• Developing output mockups or prototypes
      • Identifying requirements
      • The information model
        • Sequence
        • Exceptions
        • Layout
    • Process Modeling
      • Data flow diagrams
      • Evolution:  Resolving Communication Problems
      • Uses in the system development method
      • External entities-establishing boundaries and interfaces
      • Identifying events and triggers
      • Constructing context, overview, and detail data flow diagrams
      • Identifying appropriate detail level
      • Storyboarding
    • Capturing and Refining Use Cases
      • Creating use cases
      • Identifying stakeholders and actors
      • Naming and scoping use cases
      • Extending use cases
      • Verifying use cases with stakeholders
    • Capturing Data Requirements
      • Developing the conceptual model
        • Relational concepts
        • Entities
        • Attributes
        • Associations
      • Graphic representation
      • Entity-relationship diagrams
      • Maintaining the glossary/Use of the data dictionary
    • Determining business rules
      • The need for specification tools and methods
      • User needs vs. technical needs
      • An examination of methods
    • Process mapping methods
      • Transaction Table
      • Controls Table
      • CRUD Matrix
      • Swim-lane Diagrams
    • Documenting non-functional requirements using a Requirements Template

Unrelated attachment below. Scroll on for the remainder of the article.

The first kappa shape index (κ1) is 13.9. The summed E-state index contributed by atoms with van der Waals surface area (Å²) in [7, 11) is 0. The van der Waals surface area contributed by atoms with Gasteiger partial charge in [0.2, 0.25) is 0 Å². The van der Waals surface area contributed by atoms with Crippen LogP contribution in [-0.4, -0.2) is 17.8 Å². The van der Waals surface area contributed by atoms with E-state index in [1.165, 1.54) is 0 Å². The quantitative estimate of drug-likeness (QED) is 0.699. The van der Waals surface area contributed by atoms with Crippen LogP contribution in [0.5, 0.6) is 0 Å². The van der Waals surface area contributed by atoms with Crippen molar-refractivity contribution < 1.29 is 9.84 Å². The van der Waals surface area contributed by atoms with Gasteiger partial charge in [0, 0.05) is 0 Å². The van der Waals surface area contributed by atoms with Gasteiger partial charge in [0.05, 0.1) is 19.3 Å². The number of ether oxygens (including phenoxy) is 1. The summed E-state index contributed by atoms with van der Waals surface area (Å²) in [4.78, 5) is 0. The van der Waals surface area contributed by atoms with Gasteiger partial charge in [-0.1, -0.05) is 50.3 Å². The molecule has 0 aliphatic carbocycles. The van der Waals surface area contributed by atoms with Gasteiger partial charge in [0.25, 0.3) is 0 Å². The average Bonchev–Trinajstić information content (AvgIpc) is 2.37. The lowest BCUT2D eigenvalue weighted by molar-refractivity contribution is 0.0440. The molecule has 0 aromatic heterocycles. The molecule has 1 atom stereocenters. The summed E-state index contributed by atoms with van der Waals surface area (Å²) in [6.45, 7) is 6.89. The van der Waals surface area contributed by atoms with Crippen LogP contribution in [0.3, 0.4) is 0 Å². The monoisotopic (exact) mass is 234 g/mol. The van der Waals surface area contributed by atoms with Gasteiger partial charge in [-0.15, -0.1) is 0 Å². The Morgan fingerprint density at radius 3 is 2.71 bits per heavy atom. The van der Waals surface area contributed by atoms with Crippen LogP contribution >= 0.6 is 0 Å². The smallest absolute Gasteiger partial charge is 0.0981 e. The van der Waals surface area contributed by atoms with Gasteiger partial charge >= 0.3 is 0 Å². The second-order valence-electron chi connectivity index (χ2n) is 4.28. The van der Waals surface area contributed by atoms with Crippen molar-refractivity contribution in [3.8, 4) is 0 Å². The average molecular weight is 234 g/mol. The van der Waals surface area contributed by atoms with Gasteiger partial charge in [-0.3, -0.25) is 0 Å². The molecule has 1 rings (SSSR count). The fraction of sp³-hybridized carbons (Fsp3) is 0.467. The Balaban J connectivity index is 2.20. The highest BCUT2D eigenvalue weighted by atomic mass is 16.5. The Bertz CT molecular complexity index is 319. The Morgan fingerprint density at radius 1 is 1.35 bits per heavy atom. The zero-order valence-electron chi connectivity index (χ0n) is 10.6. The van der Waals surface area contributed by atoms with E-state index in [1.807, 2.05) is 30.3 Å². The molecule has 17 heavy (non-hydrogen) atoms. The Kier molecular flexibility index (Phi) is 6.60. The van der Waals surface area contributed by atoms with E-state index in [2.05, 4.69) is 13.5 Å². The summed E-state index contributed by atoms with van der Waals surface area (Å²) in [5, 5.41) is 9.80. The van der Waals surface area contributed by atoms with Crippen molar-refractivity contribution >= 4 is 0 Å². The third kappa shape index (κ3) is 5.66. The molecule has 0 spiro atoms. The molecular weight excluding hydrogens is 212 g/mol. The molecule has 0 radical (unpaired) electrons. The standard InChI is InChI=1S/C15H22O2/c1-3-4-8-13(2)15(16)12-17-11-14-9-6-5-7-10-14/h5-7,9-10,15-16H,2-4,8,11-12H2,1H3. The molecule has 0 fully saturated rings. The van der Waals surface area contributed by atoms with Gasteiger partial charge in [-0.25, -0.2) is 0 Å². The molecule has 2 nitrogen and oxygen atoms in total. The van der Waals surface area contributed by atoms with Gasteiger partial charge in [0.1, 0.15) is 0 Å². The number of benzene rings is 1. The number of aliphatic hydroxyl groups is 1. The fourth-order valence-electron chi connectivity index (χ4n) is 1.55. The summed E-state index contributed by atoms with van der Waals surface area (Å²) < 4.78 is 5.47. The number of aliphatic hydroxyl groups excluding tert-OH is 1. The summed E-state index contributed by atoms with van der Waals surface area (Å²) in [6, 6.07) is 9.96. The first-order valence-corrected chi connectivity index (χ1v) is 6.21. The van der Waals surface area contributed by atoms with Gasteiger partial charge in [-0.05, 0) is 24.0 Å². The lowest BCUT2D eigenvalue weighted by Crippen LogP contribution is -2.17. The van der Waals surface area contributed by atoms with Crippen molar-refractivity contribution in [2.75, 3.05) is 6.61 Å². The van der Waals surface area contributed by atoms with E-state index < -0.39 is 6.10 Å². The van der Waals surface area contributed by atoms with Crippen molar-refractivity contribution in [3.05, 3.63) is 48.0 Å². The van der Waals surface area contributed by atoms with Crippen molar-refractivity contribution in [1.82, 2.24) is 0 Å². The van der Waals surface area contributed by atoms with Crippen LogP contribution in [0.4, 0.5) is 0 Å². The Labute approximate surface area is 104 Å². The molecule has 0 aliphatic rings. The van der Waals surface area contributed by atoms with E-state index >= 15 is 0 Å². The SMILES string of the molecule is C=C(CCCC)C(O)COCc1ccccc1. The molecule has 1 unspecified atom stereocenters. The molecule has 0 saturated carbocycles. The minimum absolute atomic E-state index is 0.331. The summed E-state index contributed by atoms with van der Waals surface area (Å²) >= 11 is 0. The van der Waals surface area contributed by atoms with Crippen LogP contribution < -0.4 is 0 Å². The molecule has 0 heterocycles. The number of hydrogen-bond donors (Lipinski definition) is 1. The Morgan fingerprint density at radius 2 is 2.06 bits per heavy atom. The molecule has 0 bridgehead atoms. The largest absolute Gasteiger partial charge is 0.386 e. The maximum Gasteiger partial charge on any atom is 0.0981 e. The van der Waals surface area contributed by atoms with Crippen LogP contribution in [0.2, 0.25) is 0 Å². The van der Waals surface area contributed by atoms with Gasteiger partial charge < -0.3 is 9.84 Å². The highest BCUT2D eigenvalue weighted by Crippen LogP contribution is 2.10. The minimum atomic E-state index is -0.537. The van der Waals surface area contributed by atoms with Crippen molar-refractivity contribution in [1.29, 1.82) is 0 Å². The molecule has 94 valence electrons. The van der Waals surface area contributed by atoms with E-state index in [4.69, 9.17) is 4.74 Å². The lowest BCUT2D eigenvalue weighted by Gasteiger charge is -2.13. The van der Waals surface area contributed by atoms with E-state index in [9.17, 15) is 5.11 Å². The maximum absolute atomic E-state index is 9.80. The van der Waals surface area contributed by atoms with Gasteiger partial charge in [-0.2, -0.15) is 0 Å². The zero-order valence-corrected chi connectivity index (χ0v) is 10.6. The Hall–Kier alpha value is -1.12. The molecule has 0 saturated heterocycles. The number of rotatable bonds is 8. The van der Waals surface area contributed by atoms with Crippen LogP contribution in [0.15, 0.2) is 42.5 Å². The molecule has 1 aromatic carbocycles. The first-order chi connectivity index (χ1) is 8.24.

• Creating the User Requirements Document (URD)
      • Principles of well-formed requirements
      • Word sensitivity, syntax and active voice
      • Well-formed vs. ill-formed requirements
      • Editing and rewriting requirements
      • Organizing requirements into a readable document

    VALIDATING REQUIREMENTS

    • Achieving well-formed requirements through validation
    • Reviewing requirements with walkthroughs
    • Verifying requirements with inspections
    • Selecting the best validation methods
    • Writing test cases
      • Defining specific test objectives
      • Black box techniques
      • Assembling the test cases into test specifications
    • Ensuring traceability
      • Linking requirements to business needs and to test cases
      • Creating a traceability matrix

    MANAGEMENT

    • Creating the plan
      • Creating the task list
      • The work breakdown structure
      • Creating task estimates
      • Matching resources to tasks
      • Assigning activities
      • Obtaining commitments for outside resources
      • Using a network diagram to denote task relationships and dependencies
      • Using a GANTT (bar) Chart to show schedule
    • Executing the plan – what to do as things happen
    • Change management procedure – the key to minimizing scope creep
  • FAQs
    Is there a discount available for current students?

    UMBC students and alumni, as well as students who have previously taken a public training course with UMBC Training Centers are eligible for a 10% discount, capped at $250. Please provide a copy of your UMBC student ID or an unofficial transcript or the name of the UMBC Training Centers course you have completed. Online courses are excluded from this offer.

    What is the cancellation and refund policy?

    Student will receive a refund of paid registration fees only if UMBC Training Centers receives a notice of cancellation at least 10 business days prior to the class start date for classes or the exam date for exams.